Claim: Posting a legal notice on your Facebook wall will protect your copyright and privacy rights.
Example: [Collected via e-mail, January 2015]
Those who read this text can do a copy/paste on their Facebook wall. This will allow them to place themselves under the protection of copyright. By this statement, I tell Facebook that it is strictly forbidden to disclose, copy, distribute, broadcast, or take any other action against me on the basis of this profile and or its content. The actions mentioned above also apply to employees, students, agents and or other personnel under the direction of Facebook.
The content of my profile contains private information. The violation of my privacy is punishable by law (UCC 1-308 1-308 1-103 and the Rome Statute).
Facebook is now an open capital entity. All members are invited to publish a notice of this kind, or if they prefer, you can copy and paste this version.
If you have not published this statement at least once, you tacitly allow the use of elements such as your photos as well as the information contained in the profile update.
Origins: Messages about protecting your copyright or privacy rights on Facebook by posting a particular legal notice to your Facebook wall are variants of an item circulated several years ago positing that posting a similar notice on a web site would protect that site's operators from prosecution for piracy. In both cases the claims were erroneous, an expression of the mistaken belief the use of some simple legal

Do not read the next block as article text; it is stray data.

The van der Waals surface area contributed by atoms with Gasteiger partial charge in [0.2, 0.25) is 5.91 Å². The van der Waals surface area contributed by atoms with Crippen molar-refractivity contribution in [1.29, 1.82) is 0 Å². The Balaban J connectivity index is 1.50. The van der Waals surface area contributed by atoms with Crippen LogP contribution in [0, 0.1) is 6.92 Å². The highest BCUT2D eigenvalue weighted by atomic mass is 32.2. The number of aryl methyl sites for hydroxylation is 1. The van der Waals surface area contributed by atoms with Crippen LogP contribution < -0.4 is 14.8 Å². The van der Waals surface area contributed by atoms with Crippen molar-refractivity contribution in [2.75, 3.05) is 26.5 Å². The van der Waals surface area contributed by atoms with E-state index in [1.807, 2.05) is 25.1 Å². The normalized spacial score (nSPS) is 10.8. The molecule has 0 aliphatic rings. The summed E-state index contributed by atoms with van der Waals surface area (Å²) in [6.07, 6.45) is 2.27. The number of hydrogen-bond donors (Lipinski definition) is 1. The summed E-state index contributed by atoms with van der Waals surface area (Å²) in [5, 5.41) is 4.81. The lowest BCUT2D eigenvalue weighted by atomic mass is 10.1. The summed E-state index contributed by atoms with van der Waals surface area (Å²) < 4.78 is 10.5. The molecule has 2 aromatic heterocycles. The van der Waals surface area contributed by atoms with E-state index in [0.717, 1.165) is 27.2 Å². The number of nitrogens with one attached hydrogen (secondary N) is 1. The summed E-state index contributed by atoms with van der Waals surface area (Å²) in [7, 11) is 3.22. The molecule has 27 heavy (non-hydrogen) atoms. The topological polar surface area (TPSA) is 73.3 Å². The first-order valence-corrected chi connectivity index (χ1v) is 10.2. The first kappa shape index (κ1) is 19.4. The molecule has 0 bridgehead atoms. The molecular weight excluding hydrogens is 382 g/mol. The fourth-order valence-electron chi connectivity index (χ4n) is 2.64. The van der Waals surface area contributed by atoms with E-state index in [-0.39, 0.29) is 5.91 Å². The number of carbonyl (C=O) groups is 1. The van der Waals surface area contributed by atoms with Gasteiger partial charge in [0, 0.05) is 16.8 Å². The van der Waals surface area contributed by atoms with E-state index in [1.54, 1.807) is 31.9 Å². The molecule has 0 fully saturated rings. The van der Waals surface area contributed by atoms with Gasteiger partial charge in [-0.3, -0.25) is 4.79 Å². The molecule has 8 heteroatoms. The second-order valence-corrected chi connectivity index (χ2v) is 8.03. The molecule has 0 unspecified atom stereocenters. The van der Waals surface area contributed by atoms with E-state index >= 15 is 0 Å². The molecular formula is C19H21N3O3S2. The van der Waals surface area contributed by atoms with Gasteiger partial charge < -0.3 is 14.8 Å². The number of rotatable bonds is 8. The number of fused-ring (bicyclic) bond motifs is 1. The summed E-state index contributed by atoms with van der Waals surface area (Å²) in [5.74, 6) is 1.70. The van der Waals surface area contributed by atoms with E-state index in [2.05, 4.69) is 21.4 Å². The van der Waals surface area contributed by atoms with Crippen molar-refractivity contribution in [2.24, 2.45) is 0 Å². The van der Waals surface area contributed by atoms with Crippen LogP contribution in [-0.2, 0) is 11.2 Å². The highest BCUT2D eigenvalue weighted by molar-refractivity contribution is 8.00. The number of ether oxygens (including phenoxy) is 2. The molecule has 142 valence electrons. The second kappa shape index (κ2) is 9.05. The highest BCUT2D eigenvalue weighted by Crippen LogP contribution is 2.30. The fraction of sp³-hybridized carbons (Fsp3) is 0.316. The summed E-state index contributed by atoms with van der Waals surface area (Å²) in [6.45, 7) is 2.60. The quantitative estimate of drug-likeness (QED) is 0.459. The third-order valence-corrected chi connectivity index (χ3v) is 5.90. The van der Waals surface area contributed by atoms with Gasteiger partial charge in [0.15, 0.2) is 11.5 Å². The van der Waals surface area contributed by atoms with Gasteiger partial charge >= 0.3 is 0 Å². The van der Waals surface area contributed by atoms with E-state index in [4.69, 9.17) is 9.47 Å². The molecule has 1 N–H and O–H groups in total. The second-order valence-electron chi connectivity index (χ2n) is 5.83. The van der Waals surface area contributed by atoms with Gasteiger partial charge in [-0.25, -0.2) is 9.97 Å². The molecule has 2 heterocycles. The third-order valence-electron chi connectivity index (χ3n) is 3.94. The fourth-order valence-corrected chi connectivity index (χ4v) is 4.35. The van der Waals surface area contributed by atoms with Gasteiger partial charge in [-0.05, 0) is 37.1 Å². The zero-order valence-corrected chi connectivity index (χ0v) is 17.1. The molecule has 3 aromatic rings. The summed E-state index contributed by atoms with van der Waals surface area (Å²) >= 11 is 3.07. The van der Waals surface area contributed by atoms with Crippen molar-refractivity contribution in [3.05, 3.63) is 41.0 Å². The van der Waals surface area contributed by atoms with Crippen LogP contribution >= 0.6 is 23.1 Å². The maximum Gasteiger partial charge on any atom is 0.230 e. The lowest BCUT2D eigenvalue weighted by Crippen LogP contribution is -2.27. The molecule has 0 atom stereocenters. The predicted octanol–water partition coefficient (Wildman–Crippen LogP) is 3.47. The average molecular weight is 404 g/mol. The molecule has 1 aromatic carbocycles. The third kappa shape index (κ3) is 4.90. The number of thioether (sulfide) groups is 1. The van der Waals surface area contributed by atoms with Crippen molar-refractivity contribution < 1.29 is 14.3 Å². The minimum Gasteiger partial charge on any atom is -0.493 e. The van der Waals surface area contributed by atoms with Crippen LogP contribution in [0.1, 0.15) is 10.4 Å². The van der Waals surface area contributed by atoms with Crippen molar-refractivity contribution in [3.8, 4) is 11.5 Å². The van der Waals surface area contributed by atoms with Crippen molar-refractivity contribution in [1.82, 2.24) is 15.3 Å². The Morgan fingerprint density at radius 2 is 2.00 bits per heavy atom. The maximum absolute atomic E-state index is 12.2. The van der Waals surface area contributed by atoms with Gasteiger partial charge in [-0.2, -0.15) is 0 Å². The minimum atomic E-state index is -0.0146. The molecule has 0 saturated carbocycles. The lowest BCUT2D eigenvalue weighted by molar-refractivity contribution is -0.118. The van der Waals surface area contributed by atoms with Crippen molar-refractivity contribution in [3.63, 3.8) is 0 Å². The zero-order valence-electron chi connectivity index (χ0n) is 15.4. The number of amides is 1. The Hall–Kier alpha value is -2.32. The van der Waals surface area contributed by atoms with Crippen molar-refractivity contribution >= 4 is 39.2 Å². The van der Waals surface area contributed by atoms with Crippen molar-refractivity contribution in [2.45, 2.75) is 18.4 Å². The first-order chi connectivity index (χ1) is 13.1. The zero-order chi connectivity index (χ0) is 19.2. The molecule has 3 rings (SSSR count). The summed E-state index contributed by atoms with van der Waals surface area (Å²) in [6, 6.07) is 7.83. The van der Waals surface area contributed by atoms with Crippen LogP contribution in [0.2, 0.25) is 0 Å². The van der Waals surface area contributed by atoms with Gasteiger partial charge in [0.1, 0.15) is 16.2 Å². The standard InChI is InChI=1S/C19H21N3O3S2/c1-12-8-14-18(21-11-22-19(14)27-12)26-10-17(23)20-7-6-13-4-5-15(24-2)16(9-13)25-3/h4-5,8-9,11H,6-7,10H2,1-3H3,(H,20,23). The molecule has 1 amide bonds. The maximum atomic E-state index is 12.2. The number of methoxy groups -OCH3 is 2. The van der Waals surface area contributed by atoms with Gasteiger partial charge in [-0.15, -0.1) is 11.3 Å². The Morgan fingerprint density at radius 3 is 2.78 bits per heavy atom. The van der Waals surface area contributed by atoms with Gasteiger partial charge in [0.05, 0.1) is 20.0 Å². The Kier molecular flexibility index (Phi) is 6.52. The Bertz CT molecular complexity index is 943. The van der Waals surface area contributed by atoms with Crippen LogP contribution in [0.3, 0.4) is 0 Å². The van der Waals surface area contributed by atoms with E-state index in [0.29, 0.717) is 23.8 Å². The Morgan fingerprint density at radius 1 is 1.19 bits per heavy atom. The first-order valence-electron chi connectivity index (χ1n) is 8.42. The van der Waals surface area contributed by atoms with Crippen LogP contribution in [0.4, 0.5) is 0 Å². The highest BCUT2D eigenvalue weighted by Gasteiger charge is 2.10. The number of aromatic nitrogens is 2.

First off, the "problem" this ineffective solution supposedly addresses is a non-existent one: Facebook isn't claiming copyright to the personal information, photographs, and other material that their users are posting to the social network. In response to rumors about copyright issues that began circulating in
"We have noticed some statements that suggest otherwise and we wanted to take a moment to remind you of the facts — when you post things like photos to Facebook, we do not own them," Facebook spokesman Andrew Noyes said in a statement. "Under our terms you grant Facebook permission to use, distribute, and share the things you post, subject to the terms and applicable privacy settings."
Before you can use Facebook, you must indicate your acceptance of that social network's
If you do not agree with Facebook's stated policies, you have several options:
- Decline to sign up for a Facebook account.
- Bilaterally negotiate a modified policy with Facebook.
- Lobby for Facebook to amend its policies through its Facebook Site Governance section.
- Cancel your Facebook account.
As techtalk noted of Facebook users' current privacy rights:
Facebook adds, "[t]his IP License ends when you delete your IP content or your account unless your content has been shared with others, and they have not deleted it."
While the social network does not technically own its members content, it has the right to use anything that is not protected with Facebook's privacy and applications settings. For instance, photos, videos and status updates set to public are fair game.
Last updated: 28 September 2015
Ngak, Chenda. "Viral "Facebook Privacy Notice" Is a Hoax." CBSNews.com. 5 June 2012. Stern, Joanna. "Ignore the 'Copyright' Facebook Post." ABC News. 26 November 2012. Sydiongco, David. "Don't Bother Posting the 'Facebook Privacy Notice' That's Spreading Around." Slate. 5 June 2012.